Guide to Colorado's World-Class Resorts
Most experts agree that
Colorado has as many world-class ski areas and ski towns as any other three states
put together. The only challenge facing your family is deciding where to go. Read
our resort reviews for further information on individual resorts, and begin your
exploration of Colorado skiing here.
The Closest Areas to
the Front Range... These three areas are favorites with skiers in Denver and
Boulder, two of the metro areas that make up the front range. While smaller than
their big-name sisters and while none have a town or lodging at their base, together
they have over 6000 vertical feet of beginner to true expert terrain.
Eldora is only 21
miles from Boulder and has a great half-pipe, three terrain parks and tree skiing.
Loveland is the
closest area to Denver, 56 miles up I-70. It tops out at 13,010 feet and they
usually open in mid-October and close in mid-May.
Arapahoe Basin is
nine miles from Loveland over Loveland Pass, and its top is 13,050 feet. With
40% of the terrain advanced or expert, it might not be the best choice for beginners.
Traditional closing date is July 4, making it the best spring fling skiing in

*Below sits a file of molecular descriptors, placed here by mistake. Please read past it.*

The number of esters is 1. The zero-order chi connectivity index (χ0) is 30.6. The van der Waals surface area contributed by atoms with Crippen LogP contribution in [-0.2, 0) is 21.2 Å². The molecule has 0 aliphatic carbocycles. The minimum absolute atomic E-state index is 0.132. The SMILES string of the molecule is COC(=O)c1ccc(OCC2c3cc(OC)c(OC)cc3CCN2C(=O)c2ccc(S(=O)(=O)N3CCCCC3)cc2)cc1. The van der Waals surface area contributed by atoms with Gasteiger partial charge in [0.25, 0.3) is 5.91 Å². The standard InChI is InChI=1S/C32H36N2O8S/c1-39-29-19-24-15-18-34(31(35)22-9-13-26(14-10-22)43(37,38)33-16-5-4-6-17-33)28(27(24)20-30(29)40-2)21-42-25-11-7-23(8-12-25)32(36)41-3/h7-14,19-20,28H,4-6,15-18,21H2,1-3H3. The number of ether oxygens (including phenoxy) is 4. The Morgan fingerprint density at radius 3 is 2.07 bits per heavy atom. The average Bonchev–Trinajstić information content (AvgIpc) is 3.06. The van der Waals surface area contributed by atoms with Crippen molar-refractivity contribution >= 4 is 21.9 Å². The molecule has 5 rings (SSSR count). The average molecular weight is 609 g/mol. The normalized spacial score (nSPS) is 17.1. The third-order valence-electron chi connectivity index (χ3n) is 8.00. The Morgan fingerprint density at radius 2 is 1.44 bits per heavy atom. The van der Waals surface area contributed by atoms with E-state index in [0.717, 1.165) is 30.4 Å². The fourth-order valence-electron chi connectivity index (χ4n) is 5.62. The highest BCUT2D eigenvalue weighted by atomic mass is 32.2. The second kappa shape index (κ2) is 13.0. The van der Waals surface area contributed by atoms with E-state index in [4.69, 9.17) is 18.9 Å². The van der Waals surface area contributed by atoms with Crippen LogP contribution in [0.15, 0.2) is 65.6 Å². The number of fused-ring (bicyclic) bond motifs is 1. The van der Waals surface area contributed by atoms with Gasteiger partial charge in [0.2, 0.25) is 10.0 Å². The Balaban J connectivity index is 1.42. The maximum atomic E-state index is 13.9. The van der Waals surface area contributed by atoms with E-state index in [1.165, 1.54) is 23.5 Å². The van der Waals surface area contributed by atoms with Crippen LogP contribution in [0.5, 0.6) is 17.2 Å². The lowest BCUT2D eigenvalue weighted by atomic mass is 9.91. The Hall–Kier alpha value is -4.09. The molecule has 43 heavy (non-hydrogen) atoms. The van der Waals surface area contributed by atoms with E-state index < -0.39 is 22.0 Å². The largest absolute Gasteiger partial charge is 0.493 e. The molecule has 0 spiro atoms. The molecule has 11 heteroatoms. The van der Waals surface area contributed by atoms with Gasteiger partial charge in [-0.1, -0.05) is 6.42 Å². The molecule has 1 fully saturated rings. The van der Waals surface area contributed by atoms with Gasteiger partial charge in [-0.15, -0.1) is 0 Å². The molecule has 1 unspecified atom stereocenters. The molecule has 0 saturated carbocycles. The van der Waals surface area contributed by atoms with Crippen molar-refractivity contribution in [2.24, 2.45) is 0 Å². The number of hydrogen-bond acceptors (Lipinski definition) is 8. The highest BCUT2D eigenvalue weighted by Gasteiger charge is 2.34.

Grand County's Grand
Winter Park is the
big attraction in Grand County, and it's only 85 miles from Denver. It's known
as one of the most family-friendly resorts in the country, and is the world leader
in providing disabled skiing. The town isn't quite as charming as some, but The
Ski Train from Winter Park and Amtrak drop skiers right at the base of the mountain,
which is about as charming as it gets.
Silver Creek just
changed its name to SolVista, but by any name it's the family-specialist resort,
but without a lot of expert terrain.
Berthoud Pass has
only two small chairs but with terrain parks and van shuttles that pick up experts
who've skied and ridden the steeps, it's a favorite with rippers and shredders.
Summit County's World-Class
Ski Areas With three areas the size of Winter Park (each has at least 21 lifts)
or larger, plus A-Basin and Loveland (just over the county line) on one side,
then Vail and Beaver Creek on the other side of the county line, Summit County
is the epicenter of America's world-class skiing. If you want to sample more big-name
resorts than you can shake a ski pole at, this is the place (well, together with
Tahoe and Park City).
Copper Mountain has